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Screenshot of P-47 Thunderbolt

P-47 Thunderbolt

(Firebird, 1990)

The P-47 Thunderbolt was one of the most famous fighter planes of World War II, and now you’re on a bombing mission in one of them. In each level, you fly from left to right and take out waves of enemy fighters, before coming face to face with an end-of-level guardian – usually a train, a large plane, or even a battleship! Shooting helicopters also reveals either additional weaponry or an extra life. This game has some terrific graphics; check out the background for the second level and you’ll see what I mean. The sound effects are excellent, too, and with so much action going on, this is a game you’ll certainly like.

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Screenshot of Phantis Legacy

Phantis Legacy

(Kukulcan, 2017)

You are on the planet of Phantis, and you must manoeuvre your vehicle around twenty levels and capture flags in order to save the planet. Each level consists of a single screen, and you have to place tiles which command your vehicle to do something, such as changing the direction of movement, firing bullets, or activating its shield temporarily. You have a limited amount of fuel with which to reach the flag, and you must also dodge hazards such as water, walls, missiles and turrets. The graphics are colourful, but the music is not really to my liking, although it can be turned off. The game was an entrant in the 2017 #CPCRetroDev Game Creation Contest, which awarded bonus points to games that included a reference to Dinamic’s game Phantis – and this game certainly does. It ultimately finished in eighth place, but in my opinion, it deserved to finish higher than that.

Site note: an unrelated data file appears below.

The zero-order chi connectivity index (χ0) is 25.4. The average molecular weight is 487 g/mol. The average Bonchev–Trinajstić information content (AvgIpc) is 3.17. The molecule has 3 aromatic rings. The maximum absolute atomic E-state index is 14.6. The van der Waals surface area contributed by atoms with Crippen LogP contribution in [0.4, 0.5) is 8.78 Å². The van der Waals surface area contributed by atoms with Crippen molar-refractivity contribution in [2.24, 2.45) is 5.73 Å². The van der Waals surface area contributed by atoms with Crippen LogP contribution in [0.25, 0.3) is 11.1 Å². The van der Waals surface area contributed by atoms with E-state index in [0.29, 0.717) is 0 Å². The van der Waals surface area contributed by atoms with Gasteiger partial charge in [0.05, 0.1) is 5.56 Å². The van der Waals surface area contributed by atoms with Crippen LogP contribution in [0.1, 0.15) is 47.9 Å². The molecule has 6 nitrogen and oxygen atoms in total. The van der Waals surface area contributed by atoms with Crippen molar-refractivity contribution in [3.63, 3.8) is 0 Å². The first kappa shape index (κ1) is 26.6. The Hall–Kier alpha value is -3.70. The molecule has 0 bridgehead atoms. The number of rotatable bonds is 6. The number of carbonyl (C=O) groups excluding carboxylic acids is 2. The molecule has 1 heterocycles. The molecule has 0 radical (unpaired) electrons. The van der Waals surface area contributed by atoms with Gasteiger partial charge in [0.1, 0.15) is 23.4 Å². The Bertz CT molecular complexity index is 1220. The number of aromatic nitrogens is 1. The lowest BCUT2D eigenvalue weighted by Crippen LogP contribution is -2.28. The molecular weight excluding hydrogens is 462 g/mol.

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Screenshot of Phantomas Saga: Infinity

Phantomas Saga: Infinity

(CEZ Games Studio, 2006)

Reviewed by Missas

In this colourful arcade adventure, you control Phantomas, a cartoon-styled character who is a burglar! Unfortunately, his latest break-in doesn’t go as planned and he finds himself trapped. Now it’s your job to guide him to freedom! The graphics are very well drawn and are colourful, happy and detailed. The sound is very nice too; there are both effects and a cheerful tune. The gameplay is fast-paced, but the controls do not help a lot because the jumps are often difficult to execute with accuracy and the player’s energy is easily depleted. Besides that, there are some dead ends, and when you walk into them you are 100% dead. As a result, the player may become frustrated. However, because the game itself is well designed, the grab factor does not suffer, and it is probable that most players will insist on completing it. In general, although there are some drawbacks, this game is worth playing and completing.

See also: Phantomas Tales #1: Marsport.